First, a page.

This is a bit radical as far as street cars goes, but you get the idea. I cut the entire inner rocker panel out and welded in 2 x 3 rectangular tubing. Sorry about all the rust, the car sat outside for a while.

Very cool ....and I am certain that it would be VERY strong Bob!
This makes me wonder if any Opelers out there have replaced their frame rails with some 2x3 square tubing? That would be possible ....right??? Could you cut and weld square tubing to match the bend at the front of the rail where it goes up to the firewall. Seems like a no brainer. This novice would like to know. I would think that would make the car very stiff.
 

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azopelnut said:
This makes me wonder if any Opelers out there have replaced their frame rails with some 2x3 square tubing? That would be possible ....right??? Could you cut and weld square tubing to match the bend at the front of the rail where it goes up to the firewall.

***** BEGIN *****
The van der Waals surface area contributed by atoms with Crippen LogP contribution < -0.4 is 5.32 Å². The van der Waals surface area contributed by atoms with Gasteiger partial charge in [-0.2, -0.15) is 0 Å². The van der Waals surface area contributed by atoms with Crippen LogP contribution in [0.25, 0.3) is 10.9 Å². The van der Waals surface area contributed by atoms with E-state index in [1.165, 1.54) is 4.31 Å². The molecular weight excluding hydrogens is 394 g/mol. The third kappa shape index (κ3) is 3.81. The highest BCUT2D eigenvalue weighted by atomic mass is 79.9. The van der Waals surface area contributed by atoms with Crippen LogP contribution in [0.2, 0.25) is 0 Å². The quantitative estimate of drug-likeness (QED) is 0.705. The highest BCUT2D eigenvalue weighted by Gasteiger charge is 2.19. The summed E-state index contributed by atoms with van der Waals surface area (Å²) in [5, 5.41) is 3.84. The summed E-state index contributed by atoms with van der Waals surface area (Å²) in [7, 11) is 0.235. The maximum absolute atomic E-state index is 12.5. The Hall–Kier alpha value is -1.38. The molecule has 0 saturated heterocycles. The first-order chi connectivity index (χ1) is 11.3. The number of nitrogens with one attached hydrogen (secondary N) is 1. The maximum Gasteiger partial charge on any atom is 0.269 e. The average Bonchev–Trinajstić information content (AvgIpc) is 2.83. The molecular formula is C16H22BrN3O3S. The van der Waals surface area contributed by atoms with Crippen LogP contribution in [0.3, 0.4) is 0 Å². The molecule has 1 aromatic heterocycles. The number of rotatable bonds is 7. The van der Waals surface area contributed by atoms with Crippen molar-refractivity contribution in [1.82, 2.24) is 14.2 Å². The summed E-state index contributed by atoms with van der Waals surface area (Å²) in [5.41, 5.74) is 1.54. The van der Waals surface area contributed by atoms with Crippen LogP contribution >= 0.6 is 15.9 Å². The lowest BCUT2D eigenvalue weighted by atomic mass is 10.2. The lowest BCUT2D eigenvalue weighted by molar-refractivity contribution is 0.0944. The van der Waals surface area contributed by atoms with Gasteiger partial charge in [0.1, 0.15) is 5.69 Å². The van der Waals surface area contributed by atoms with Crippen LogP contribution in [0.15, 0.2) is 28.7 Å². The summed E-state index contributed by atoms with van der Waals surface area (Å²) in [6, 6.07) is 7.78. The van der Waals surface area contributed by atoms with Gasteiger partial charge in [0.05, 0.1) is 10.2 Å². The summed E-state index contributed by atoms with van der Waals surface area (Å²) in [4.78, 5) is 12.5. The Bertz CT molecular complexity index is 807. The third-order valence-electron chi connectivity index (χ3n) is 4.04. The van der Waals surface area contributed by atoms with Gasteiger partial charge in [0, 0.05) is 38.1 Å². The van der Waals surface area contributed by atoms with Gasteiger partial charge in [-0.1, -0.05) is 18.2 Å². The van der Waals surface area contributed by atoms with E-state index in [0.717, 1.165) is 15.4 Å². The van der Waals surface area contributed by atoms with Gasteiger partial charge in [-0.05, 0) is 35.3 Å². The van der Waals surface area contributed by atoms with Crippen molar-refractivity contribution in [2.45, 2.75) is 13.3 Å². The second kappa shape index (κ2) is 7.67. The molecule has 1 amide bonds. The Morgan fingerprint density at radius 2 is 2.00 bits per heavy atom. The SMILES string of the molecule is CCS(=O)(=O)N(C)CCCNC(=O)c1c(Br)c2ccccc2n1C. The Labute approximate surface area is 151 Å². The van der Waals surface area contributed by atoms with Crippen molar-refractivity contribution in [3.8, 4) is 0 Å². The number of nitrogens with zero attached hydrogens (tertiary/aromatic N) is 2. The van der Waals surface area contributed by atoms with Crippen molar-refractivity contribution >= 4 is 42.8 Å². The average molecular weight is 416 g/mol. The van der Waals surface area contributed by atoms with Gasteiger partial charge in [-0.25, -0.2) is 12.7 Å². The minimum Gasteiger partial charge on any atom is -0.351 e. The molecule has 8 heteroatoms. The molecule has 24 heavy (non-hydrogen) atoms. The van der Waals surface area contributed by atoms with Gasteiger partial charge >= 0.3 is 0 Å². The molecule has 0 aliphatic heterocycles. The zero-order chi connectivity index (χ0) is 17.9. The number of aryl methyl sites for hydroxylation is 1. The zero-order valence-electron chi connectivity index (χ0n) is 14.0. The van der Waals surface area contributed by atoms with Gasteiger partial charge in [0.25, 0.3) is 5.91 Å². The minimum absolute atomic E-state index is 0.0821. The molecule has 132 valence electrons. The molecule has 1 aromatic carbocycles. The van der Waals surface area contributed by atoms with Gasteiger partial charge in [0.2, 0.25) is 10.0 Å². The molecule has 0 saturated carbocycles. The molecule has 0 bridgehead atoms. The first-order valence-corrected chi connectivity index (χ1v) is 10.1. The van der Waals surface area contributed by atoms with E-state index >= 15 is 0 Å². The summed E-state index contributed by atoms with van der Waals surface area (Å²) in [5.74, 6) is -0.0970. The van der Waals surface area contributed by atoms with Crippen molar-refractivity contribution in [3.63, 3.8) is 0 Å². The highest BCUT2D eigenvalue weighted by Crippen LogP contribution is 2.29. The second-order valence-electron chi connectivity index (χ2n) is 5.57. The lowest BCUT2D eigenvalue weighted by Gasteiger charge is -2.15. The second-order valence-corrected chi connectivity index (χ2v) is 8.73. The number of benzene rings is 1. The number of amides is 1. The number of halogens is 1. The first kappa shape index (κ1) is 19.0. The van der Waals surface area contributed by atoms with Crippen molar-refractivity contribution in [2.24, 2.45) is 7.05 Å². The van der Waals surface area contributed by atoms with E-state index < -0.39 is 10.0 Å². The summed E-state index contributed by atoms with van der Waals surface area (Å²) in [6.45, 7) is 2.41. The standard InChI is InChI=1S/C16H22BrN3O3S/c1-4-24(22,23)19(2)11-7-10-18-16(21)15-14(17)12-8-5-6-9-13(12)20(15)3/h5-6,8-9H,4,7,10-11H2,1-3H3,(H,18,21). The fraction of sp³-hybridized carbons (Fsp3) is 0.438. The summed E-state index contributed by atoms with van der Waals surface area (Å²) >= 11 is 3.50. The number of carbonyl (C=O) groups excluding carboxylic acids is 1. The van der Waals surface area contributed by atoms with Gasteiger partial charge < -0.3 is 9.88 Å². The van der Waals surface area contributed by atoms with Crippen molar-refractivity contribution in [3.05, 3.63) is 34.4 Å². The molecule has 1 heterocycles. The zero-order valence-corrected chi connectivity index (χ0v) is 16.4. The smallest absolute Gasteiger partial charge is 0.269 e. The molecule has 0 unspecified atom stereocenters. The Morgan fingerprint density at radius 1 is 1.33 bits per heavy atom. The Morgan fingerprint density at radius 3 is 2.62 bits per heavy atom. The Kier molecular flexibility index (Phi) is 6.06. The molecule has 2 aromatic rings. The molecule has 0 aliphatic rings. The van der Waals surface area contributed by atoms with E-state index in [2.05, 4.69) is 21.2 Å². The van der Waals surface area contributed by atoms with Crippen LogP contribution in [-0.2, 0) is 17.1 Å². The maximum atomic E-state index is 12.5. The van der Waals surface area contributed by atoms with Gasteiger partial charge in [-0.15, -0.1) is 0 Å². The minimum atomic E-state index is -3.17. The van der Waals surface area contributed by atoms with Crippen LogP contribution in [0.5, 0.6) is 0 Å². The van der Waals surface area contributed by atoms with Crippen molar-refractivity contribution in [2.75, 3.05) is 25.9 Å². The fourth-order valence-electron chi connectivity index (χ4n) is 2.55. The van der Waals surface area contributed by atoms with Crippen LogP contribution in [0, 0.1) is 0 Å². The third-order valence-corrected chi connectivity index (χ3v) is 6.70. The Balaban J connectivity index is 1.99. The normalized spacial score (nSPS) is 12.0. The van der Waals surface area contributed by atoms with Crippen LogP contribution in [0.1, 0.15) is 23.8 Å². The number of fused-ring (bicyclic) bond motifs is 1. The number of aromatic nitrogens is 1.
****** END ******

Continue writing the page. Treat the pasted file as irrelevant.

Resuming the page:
I've made my own front framerails from scratch (for a rusted car) from 2" X 2" tubing. If I recall correctly, 1.5" x 2" is close to stock size, while 2" x 3" would be pretty darn big! I used to have a jig for this and I just cut and notched the tubing to fit the profile. The critical dimensions were the suspension location holes...hence the jig.

Makes me wonder what I ever did with that jig in fact???

Bob
 

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Your Noble Friend ;-)
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stiff body

Here's my idea of preparing a body (in my case a Rallye Kadett) for today's hard driven roads. When I started the car, I planned on taking the road in a topless Kadett. Putting in a visible subframe was not an option for me, but I wanted to make sure that the body had at least the stiffness as before, but more would be better. Well, the plan of building a convertible went down the drain (I just made up my mind), but some pipes and sheet metal made it's way down under (or in) the frame. For further clarity, crosscheck the colors on the pics: